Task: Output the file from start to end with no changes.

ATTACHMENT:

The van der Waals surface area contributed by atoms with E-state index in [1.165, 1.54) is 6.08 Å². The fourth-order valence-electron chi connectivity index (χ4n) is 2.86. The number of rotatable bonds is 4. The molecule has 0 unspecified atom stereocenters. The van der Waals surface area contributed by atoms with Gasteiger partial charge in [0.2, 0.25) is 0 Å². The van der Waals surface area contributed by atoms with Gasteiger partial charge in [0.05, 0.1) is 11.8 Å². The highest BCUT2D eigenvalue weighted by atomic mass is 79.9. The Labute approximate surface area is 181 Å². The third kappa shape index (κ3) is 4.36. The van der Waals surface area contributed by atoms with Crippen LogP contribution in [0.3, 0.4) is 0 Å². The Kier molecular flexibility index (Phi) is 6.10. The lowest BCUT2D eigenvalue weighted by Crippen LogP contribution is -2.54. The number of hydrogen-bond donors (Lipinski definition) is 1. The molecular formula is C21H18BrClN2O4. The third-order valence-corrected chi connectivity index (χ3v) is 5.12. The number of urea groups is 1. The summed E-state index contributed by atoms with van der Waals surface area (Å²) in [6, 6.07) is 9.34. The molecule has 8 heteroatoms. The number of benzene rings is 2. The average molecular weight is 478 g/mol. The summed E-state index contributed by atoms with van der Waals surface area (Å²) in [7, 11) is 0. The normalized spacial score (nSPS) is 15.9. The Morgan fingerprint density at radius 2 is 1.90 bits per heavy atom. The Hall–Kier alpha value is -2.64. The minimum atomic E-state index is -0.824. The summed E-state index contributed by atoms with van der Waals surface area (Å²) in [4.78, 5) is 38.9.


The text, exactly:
The van der Waals surface area contributed by atoms with E-state index in [1.165, 1.54) is 6.08 Å². The fourth-order valence-electron chi connectivity index (χ4n) is 2.86. The number of rotatable bonds is 4. The molecule has 0 unspecified atom stereocenters. The van der Waals surface area contributed by atoms with Gasteiger partial charge in [0.2, 0.25) is 0 Å². The van der Waals surface area contributed by atoms with Gasteiger partial charge in [0.05, 0.1) is 11.8 Å². The highest BCUT2D eigenvalue weighted by atomic mass is 79.9. The Labute approximate surface area is 181 Å². The third kappa shape index (κ3) is 4.36. The van der Waals surface area contributed by atoms with Crippen LogP contribution in [0.3, 0.4) is 0 Å². The Kier molecular flexibility index (Phi) is 6.10. The lowest BCUT2D eigenvalue weighted by Crippen LogP contribution is -2.54. The number of hydrogen-bond donors (Lipinski definition) is 1. The molecular formula is C21H18BrClN2O4. The third-order valence-corrected chi connectivity index (χ3v) is 5.12. The number of urea groups is 1. The summed E-state index contributed by atoms with van der Waals surface area (Å²) in [6, 6.07) is 9.34. The molecule has 8 heteroatoms. The number of benzene rings is 2. The average molecular weight is 478 g/mol. The summed E-state index contributed by atoms with van der Waals surface area (Å²) in [7, 11) is 0. The normalized spacial score (nSPS) is 15.9. The Morgan fingerprint density at radius 2 is 1.90 bits per heavy atom. The Hall–Kier alpha value is -2.64. The minimum atomic E-state index is -0.824. The summed E-state index contributed by atoms with van der Waals surface area (Å²) in [4.78, 5) is 38.9.